"Any person who shall willfully wear, exhibit, display, or use for any purpose, the badge, button, decoration, charm, emblem, rosette or other insignia of any such association or organization herein mentioned, duly registered hereunder, unless he or she shall be entitled to use and wear the same under the constitution and bylaws, rules and regulations of such association and organization, shall be guilty of a misdemeanor, and upon conviction shall be punished as provided in section 21-1308 of the General Statutes of 1949 and any amendments thereto."

G.S. 1949, 21-1308 (enacted in 1903) provides:

"Any person who shall willfully wear the badge, insignia, button, uniform or other emblem of the Independent Order of Odd Fellows, the Ancient, Free and Accepted Masons, the Knights of Pythias, or other secret and fraternal *499 beneficiary societies, or who shall use the same to obtain aid or assistance within this state, unless he shall be entitled to use and wear the same under the laws, rules and regulations of the grand lodges of said orders in the state of Kansas, shall be guilty of a misdemeanor, and upon conviction thereof shall be punished by a fine not to exceed twenty-five dollars, or by imprisonment not to exceed thirty days, or by both such fine and imprisonment."

The information upon which defendants were tried charged:

"... that at said County of Wyandotte, State of Kansas, within the jurisdiction of this Court, on or about the 1st day of October, 1955, in Kansas City, Wyandotte County, Kansas, H.B. Turner, Arthur L. Sweeney, P.C. Copeland and Peter L. Menser, did wilfully and unlawfully wear, exhibit, display and use for the purpose of misleading and confusing the public, a name, badge, button, decoration, charm, emblem, rosette and other insignia of the Prince Hall Grand Lodge of Kansas and Jurisdiction F. and A.M., an incorporated fraternal society of Kansas, this same having already been duly registered pursuant to the provisions of Sections 75-421 and 75-427 inclusive, G.S. of Kan. Supp. 1953; that the said defendants, H.B. Turner, Arthur L. Sweeney, P.C. Copeland and Peter L. Menser, and the Masonic organization to which they belong has not been peaceably using the emblem, name, badge, button, decoration, charm, rosette, or other insignia for a period of twenty-five (25) years or more, and all of said unlawful actions done as aforesaid, while the said H.B. Turner, Arthur L. Sweeney, P.C. Copeland and Peter L. Menser were not members of nor entitled to use and wear the same, under the Constitution, and by-laws, rules and regulations of the said Prince Hall Grand Lodge of Kansas and Jurisdiction F. and A.M., an incorporated fraternal society of Kansas, contrary to the statute in such case made and provided."

At the close of the state's evidence the trial court sustained defendants' motion for discharge insofar as their use of a "name" similar to the Prince Hall organization was concerned. Defendants introduced their evidence and the case was submitted to the jury on the question whether defendants had violated the provisions of the statute by "wearing and displaying a Masonic emblem and apron which had been duly registered by the Prince Hall Grand Lodge in accordance with said statutes."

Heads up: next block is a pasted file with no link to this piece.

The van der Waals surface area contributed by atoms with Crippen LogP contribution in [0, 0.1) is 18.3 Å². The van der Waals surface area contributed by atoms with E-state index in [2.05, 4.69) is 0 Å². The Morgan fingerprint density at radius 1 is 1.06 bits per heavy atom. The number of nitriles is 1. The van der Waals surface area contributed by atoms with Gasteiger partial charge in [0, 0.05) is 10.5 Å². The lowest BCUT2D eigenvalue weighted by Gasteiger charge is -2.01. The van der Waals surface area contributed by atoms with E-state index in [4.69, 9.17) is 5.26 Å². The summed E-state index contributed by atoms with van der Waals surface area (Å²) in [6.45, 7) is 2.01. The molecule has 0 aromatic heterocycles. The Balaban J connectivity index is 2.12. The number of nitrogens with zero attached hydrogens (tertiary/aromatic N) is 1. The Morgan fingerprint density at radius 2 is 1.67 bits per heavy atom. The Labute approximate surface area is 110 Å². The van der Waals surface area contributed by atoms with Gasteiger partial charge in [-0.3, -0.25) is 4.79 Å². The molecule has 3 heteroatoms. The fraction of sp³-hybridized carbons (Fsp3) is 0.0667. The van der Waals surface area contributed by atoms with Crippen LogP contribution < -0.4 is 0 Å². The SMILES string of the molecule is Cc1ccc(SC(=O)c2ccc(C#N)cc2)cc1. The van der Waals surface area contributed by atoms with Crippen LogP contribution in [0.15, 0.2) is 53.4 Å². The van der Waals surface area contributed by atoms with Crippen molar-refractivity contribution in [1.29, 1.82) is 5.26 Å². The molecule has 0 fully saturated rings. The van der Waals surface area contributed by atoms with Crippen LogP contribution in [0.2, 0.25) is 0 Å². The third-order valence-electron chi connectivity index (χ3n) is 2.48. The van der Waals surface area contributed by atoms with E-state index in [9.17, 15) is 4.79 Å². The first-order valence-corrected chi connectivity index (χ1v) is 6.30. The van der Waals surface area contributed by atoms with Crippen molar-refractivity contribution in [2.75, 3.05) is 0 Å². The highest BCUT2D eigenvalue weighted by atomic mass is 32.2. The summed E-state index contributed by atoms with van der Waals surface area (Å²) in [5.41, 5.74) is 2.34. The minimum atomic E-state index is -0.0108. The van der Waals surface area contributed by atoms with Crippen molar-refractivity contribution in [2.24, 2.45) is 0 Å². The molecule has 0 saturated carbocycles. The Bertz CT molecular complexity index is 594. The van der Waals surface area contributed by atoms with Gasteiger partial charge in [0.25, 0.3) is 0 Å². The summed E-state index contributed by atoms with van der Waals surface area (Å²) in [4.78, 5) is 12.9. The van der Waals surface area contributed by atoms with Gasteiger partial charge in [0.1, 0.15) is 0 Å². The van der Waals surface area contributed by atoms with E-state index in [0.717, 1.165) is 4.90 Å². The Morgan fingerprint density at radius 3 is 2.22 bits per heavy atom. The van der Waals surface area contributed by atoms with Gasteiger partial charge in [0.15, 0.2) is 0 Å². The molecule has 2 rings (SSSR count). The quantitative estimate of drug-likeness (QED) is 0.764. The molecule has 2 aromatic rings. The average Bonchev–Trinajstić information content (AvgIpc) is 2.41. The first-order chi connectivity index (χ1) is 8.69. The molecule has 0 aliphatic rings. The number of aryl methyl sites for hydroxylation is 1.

As stated, a verdict of guilty was returned. Defendants filed a motion for a new trial containing nineteen grounds, most of which had to do with alleged errors and irregularities during the trial. This motion was overruled and sentence, as heretofore mentioned, was imposed.

Defendants' notice of appeal reads that they "... have and do hereby appeal to the Supreme Court of Kansas from the judgment rendered on a verdict returned by a jury in the above entitled action, on the 22nd day of May, 1957, whereby it was by the District Court of Wyandotte County, Kansas, decided, ordered and *500 adjudged that defendants were guilty of a violation of Sections 75-421 to 75-427 inclusive, G.S. Supplement 1953, and whereby the court fined $5.00 each and costs."

Defendants assert nine specifications of error, one of which is that the court erred in overruling their motion for a new trial.

It is to be noted, however, that they did not appeal from the order overruling the motion for a new trial. Therefore, despite their assignment of that order as error, alleged errors and irregularities occurring during the trial, that is, trial errors, are not reviewable. Application of this rule has been invoked under varying facts and circumstances. The most frequent instance is where an appeal is taken from the order overruling a motion for a new trial, but an appellant neglects to assign such ruling as error in his specifications of error. Here we have just the reverse, but the end result is the same and amounts simply to this matters specified as error, in order to be reviewable, must be within the purview of those matters contained in the notice of appeal, and when an appellant seeks to have this court review alleged trial errors he must appeal from the order overruling his motion for a new trial, and, in addition, must assign such ruling as error. We cite but a few of our decisions on the subject Hardman Lumber Co. v. Spitznaugle, 130 Kan. 346, 286 Pac. 235; In re Estate of Young, 169 Kan. 20, 217 P.2d 269; Crowder v. Lindbergh, 175 Kan. 671, 265 P.2d 851; McCarty v. Kansas-Nebraska Natural Gas Co., 176 Kan. 386, 389, 271 P.2d 264; Baker v. Maguire's, Inc., 176 Kan. 579, 580, 272 P.2d 739; State, ex rel., v. Miller, 177 Kan. 324, 279 P.2d 223, 52 A.L.R.2d 691, and King v. King, 183 Kan. 406, 408, 327 P.2d 865. The rule is equally applicable to appeals in criminal cases and thus precludes our review of alleged trial errors in the case before us.